The authorities in Syria on Monday set a deadline of 15 days for people who had committed "unlawful acts" to give themselves up, as a wave of arrests was reported across the country.
The ultimatum came as activists planned fresh anti-government demonstrations following the deaths of dozens of people in weekend protests.
In a statement, the interior ministry told "citizens who have participated in or committed unlawful acts such as bearing arms, attacking security or spreading lies to surrender by May 15 and hand their weapons in to the competent authorities."
It also called on Syrians to "supply information about saboteurs, terrorists and arms caches... they will be spared any subsequent legal consequences."
A military spokesman on Monday announced the arrest of 499 people in the southern flashpoint town of Daraa, a week after thousands of troops backed by tanks swooped on the town to crush protests.
The spokesman also announced the deaths of two members of the security forces "as well as 10 terrorists." Eight soldiers were wounded and five gunmen waiting in ambush were arrested, the military added.
According to the opposition Syrian Revolution 2011 website, security forces on Monday at dawn also entered the Kafar Nubbol area, 320 kilometres (200 miles) north of Damascus, and took over houses and arrested 26 people.
The site urged Syrians across the country to mobilise every day at noon in solidarity with Daraa and all "besieged towns."
"We say to this regime: 'The court of the people will judge you'," it said.
Hundreds of dissidents were arrested on Sunday, including in Daraa and the besieged Damascus suburb of Douma, after dozens of people were killed in weekend protests, activists said.
Human rights groups say the civilian death toll from unprecedented demonstrations that erupted on March 15 has topped 580.
French Foreign Minister Alain Juppe said on Monday that President Bashar al-Assad's regime will fall if it continues its bloody crackdown.
"If the regime perseveres down this path, it will fall, one day or another, but it will fall," Juppe told Europe 1 radio.
"Today there is this great hope for freedom and democracy. You must take this into account and putting it down by firing live rounds into crowds is unacceptable whichever country does it," he said.
British Prime Minister David Cameron on Sunday denounced the "disgraceful" crackdown and urged more global pressure against Damascus, although Turkish Foreign Minister Ahmet Davutoglu warned against foreign military intervention.
The United States has blocked assets of Assad's brother Maher, who commands the feared Fourth Armoured Division, as well as top officials and Syria's intelligence services.
The European Union is also preparing a raft of sanctions, including an arms embargo.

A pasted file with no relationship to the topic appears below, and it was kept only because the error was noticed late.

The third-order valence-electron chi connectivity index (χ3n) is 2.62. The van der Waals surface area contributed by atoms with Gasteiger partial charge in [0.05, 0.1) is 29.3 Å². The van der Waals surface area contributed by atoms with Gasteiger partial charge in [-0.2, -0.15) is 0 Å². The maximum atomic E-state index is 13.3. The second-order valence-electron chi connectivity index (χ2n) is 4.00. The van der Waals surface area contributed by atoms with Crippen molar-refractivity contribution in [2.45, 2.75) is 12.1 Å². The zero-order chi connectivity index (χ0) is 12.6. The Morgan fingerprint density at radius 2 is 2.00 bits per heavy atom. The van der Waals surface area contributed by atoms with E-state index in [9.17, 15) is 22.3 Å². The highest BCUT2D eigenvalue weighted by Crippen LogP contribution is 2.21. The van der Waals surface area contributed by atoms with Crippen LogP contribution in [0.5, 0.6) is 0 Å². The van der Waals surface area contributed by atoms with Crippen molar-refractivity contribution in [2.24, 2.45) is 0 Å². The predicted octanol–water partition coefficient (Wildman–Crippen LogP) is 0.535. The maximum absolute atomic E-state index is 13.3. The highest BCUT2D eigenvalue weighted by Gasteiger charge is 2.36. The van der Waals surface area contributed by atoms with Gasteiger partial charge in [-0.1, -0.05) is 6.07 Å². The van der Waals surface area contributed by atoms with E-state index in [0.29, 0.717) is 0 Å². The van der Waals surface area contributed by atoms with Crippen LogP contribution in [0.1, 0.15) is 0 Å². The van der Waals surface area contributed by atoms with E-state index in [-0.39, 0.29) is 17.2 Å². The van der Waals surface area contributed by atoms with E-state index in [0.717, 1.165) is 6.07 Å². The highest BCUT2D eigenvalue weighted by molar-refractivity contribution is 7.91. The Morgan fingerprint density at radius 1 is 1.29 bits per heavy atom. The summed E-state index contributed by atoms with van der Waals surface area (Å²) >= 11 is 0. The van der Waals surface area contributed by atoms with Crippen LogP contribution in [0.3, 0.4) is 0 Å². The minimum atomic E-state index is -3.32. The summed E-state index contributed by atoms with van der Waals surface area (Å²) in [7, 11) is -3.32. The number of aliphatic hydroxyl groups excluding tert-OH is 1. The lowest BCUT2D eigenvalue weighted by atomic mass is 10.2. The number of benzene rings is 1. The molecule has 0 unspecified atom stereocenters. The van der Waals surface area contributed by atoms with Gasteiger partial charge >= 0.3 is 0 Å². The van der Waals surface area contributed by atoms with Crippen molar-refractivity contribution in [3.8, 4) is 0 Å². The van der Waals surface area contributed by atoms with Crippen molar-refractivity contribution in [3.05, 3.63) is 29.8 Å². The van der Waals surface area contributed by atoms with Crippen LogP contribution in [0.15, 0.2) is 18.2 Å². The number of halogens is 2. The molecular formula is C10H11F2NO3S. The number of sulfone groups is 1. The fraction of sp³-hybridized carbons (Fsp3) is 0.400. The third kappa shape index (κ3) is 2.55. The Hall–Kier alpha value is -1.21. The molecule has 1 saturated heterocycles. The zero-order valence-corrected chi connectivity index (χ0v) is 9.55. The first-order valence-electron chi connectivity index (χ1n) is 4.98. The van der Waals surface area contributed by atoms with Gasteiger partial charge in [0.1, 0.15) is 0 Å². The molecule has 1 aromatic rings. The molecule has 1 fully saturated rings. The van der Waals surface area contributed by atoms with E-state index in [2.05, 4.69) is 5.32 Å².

"At least 356 people were arrested today (Sunday) across Syria, including in Daraa, Douma, Latakia and Qamishli," an activist said by telephone.
He said demonstrations took place in the central city of Homs. A protest was also held in the coastal city of Latakia and a candlelit vigil in Banias.
Troops in tanks backed by other armoured vehicles on Sunday cruised Daraa streets, shooting to keep residents indoors and arresting men aged 15 and over, an activist from the town told AFP.
"Since early morning the army and security forces have been combing neighbourhoods one by one and making sweeping arrests. Hundreds have been arrested since Friday," activist Abdullah Abizad said by telephone.
In Douma, "the army has tightened the siege and has a list of 200 names of people it wants to arrest," another activist said.
Activists said many people in Douma and Daraa live off the land and have been relying on what they grow.
In Daraa, "nothing is coming in. People there grow a lot of tomatoes and zucchini and they are making do with what they have. The situation is critical but there is no famine."
The Syrian Revolution 2011, the driving force behind the protests, vowed in a Facebook statement that "we will only kneel before God," and gave a daily schedule of protests for the week in solidarity with Daraa and Douma.
The army said it entered Daraa on April 25 at the request of residents to rid them of "terrorist gangs" responsible for a spate of killings and vandalism."
The Committee of the Martyrs of the 15 March Revolution, which has been keeping a tally of the dead, put the toll since the start of protests at 582 civilians.
The London-based Syrian Observatory for Human Rights said 86 army and security forces personnel have also been killed.
The arrests are taking place despite the lifting on April 21 of almost five decades of emergency rule and the abolition of the repressive state security court.